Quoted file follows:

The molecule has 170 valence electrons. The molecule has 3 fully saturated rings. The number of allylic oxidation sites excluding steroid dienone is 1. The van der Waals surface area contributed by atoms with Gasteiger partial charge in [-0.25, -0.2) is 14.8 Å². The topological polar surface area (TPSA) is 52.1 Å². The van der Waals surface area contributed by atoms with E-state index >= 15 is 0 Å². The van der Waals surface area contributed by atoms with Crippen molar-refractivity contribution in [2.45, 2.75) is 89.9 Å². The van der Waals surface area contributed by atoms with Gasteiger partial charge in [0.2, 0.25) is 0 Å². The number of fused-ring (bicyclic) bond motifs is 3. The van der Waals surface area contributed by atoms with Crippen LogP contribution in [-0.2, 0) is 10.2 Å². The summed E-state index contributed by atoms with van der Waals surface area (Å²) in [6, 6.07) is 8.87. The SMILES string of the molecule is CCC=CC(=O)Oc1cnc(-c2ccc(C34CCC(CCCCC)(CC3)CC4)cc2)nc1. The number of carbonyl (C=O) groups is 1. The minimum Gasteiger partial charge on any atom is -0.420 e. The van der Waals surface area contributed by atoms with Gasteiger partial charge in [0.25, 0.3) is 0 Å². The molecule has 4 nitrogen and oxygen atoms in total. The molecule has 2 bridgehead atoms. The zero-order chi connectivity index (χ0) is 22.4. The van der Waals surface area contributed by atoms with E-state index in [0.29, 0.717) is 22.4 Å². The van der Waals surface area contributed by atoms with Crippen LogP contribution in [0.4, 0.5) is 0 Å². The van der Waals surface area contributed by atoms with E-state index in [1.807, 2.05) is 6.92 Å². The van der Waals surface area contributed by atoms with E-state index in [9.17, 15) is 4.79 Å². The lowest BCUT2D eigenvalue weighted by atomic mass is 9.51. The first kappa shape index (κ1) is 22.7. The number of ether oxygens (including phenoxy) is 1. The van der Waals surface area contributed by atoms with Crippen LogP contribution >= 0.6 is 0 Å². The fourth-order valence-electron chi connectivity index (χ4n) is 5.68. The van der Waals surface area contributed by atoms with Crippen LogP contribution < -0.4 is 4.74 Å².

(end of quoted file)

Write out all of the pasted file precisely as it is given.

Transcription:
The molecule has 170 valence electrons. The molecule has 3 fully saturated rings. The number of allylic oxidation sites excluding steroid dienone is 1. The van der Waals surface area contributed by atoms with Gasteiger partial charge in [-0.25, -0.2) is 14.8 Å². The topological polar surface area (TPSA) is 52.1 Å². The van der Waals surface area contributed by atoms with E-state index >= 15 is 0 Å². The van der Waals surface area contributed by atoms with Crippen molar-refractivity contribution in [2.45, 2.75) is 89.9 Å². The van der Waals surface area contributed by atoms with Gasteiger partial charge in [0.2, 0.25) is 0 Å². The number of fused-ring (bicyclic) bond motifs is 3. The van der Waals surface area contributed by atoms with Crippen LogP contribution in [-0.2, 0) is 10.2 Å². The summed E-state index contributed by atoms with van der Waals surface area (Å²) in [6, 6.07) is 8.87. The SMILES string of the molecule is CCC=CC(=O)Oc1cnc(-c2ccc(C34CCC(CCCCC)(CC3)CC4)cc2)nc1. The number of carbonyl (C=O) groups is 1. The minimum Gasteiger partial charge on any atom is -0.420 e. The van der Waals surface area contributed by atoms with Gasteiger partial charge in [0.25, 0.3) is 0 Å². The molecule has 4 nitrogen and oxygen atoms in total. The molecule has 2 bridgehead atoms. The zero-order chi connectivity index (χ0) is 22.4. The van der Waals surface area contributed by atoms with E-state index in [0.29, 0.717) is 22.4 Å². The van der Waals surface area contributed by atoms with Crippen LogP contribution in [0.4, 0.5) is 0 Å². The van der Waals surface area contributed by atoms with E-state index in [1.807, 2.05) is 6.92 Å². The van der Waals surface area contributed by atoms with E-state index in [9.17, 15) is 4.79 Å². The lowest BCUT2D eigenvalue weighted by atomic mass is 9.51. The first kappa shape index (κ1) is 22.7. The number of ether oxygens (including phenoxy) is 1. The van der Waals surface area contributed by atoms with Crippen LogP contribution >= 0.6 is 0 Å². The fourth-order valence-electron chi connectivity index (χ4n) is 5.68. The van der Waals surface area contributed by atoms with Crippen LogP contribution < -0.4 is 4.74 Å².